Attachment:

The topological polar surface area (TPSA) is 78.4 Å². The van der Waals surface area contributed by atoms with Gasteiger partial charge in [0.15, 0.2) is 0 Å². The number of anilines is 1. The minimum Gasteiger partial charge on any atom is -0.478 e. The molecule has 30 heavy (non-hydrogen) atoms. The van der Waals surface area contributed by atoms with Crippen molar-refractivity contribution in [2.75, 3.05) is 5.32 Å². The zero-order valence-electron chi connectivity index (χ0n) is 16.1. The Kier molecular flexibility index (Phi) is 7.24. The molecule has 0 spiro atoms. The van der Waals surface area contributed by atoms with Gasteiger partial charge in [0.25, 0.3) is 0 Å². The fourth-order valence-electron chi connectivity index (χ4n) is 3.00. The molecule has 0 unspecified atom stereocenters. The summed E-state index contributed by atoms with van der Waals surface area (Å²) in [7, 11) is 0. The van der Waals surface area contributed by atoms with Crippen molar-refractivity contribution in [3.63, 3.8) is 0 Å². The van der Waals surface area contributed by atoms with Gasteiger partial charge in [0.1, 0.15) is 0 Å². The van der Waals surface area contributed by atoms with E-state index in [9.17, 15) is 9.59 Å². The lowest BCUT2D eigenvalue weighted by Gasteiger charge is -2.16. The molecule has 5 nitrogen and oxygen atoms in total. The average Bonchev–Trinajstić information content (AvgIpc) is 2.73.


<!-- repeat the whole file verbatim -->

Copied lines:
The topological polar surface area (TPSA) is 78.4 Å². The van der Waals surface area contributed by atoms with Gasteiger partial charge in [0.15, 0.2) is 0 Å². The number of anilines is 1. The minimum Gasteiger partial charge on any atom is -0.478 e. The molecule has 30 heavy (non-hydrogen) atoms. The van der Waals surface area contributed by atoms with Crippen molar-refractivity contribution in [2.75, 3.05) is 5.32 Å². The zero-order valence-electron chi connectivity index (χ0n) is 16.1. The Kier molecular flexibility index (Phi) is 7.24. The molecule has 0 spiro atoms. The van der Waals surface area contributed by atoms with Gasteiger partial charge in [0.25, 0.3) is 0 Å². The fourth-order valence-electron chi connectivity index (χ4n) is 3.00. The molecule has 0 unspecified atom stereocenters. The summed E-state index contributed by atoms with van der Waals surface area (Å²) in [7, 11) is 0. The van der Waals surface area contributed by atoms with Crippen molar-refractivity contribution in [3.63, 3.8) is 0 Å². The van der Waals surface area contributed by atoms with Gasteiger partial charge in [0.1, 0.15) is 0 Å². The van der Waals surface area contributed by atoms with E-state index in [9.17, 15) is 9.59 Å². The lowest BCUT2D eigenvalue weighted by Gasteiger charge is -2.16. The molecule has 5 nitrogen and oxygen atoms in total. The average Bonchev–Trinajstić information content (AvgIpc) is 2.73.